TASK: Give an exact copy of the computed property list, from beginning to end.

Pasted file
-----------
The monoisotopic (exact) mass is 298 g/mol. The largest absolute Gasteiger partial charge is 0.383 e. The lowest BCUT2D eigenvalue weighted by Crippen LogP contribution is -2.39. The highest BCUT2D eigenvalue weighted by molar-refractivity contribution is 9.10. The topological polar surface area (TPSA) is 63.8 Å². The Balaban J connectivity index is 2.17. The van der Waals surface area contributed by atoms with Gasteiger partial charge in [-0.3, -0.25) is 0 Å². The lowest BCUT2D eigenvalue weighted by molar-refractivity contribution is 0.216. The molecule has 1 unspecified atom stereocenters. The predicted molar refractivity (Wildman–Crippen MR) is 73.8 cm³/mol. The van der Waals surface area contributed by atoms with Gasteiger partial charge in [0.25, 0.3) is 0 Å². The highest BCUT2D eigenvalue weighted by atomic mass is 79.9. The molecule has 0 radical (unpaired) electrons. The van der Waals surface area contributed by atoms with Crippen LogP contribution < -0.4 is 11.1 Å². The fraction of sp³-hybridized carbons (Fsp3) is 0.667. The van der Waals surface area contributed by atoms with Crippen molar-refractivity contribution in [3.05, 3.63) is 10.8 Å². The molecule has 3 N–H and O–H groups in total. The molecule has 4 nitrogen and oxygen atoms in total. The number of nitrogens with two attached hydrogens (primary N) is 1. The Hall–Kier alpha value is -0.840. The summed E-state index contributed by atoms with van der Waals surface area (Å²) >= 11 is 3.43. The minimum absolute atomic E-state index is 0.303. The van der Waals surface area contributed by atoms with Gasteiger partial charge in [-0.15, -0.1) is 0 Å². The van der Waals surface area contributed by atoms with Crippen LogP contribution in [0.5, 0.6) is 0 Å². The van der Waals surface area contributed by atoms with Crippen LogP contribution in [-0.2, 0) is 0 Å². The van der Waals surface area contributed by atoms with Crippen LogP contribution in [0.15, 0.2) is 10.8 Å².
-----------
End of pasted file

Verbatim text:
The monoisotopic (exact) mass is 298 g/mol. The largest absolute Gasteiger partial charge is 0.383 e. The lowest BCUT2D eigenvalue weighted by Crippen LogP contribution is -2.39. The highest BCUT2D eigenvalue weighted by molar-refractivity contribution is 9.10. The topological polar surface area (TPSA) is 63.8 Å². The Balaban J connectivity index is 2.17. The van der Waals surface area contributed by atoms with Gasteiger partial charge in [-0.3, -0.25) is 0 Å². The lowest BCUT2D eigenvalue weighted by molar-refractivity contribution is 0.216. The molecule has 1 unspecified atom stereocenters. The predicted molar refractivity (Wildman–Crippen MR) is 73.8 cm³/mol. The van der Waals surface area contributed by atoms with Gasteiger partial charge in [0.25, 0.3) is 0 Å². The highest BCUT2D eigenvalue weighted by atomic mass is 79.9. The molecule has 0 radical (unpaired) electrons. The van der Waals surface area contributed by atoms with Crippen LogP contribution < -0.4 is 11.1 Å². The fraction of sp³-hybridized carbons (Fsp3) is 0.667. The van der Waals surface area contributed by atoms with Crippen molar-refractivity contribution in [3.05, 3.63) is 10.8 Å². The molecule has 3 N–H and O–H groups in total. The molecule has 4 nitrogen and oxygen atoms in total. The number of nitrogens with two attached hydrogens (primary N) is 1. The Hall–Kier alpha value is -0.840. The summed E-state index contributed by atoms with van der Waals surface area (Å²) >= 11 is 3.43. The minimum absolute atomic E-state index is 0.303. The van der Waals surface area contributed by atoms with Gasteiger partial charge in [-0.15, -0.1) is 0 Å². The van der Waals surface area contributed by atoms with Crippen LogP contribution in [0.5, 0.6) is 0 Å². The van der Waals surface area contributed by atoms with Crippen LogP contribution in [-0.2, 0) is 0 Å². The van der Waals surface area contributed by atoms with Crippen LogP contribution in [0.15, 0.2) is 10.8 Å².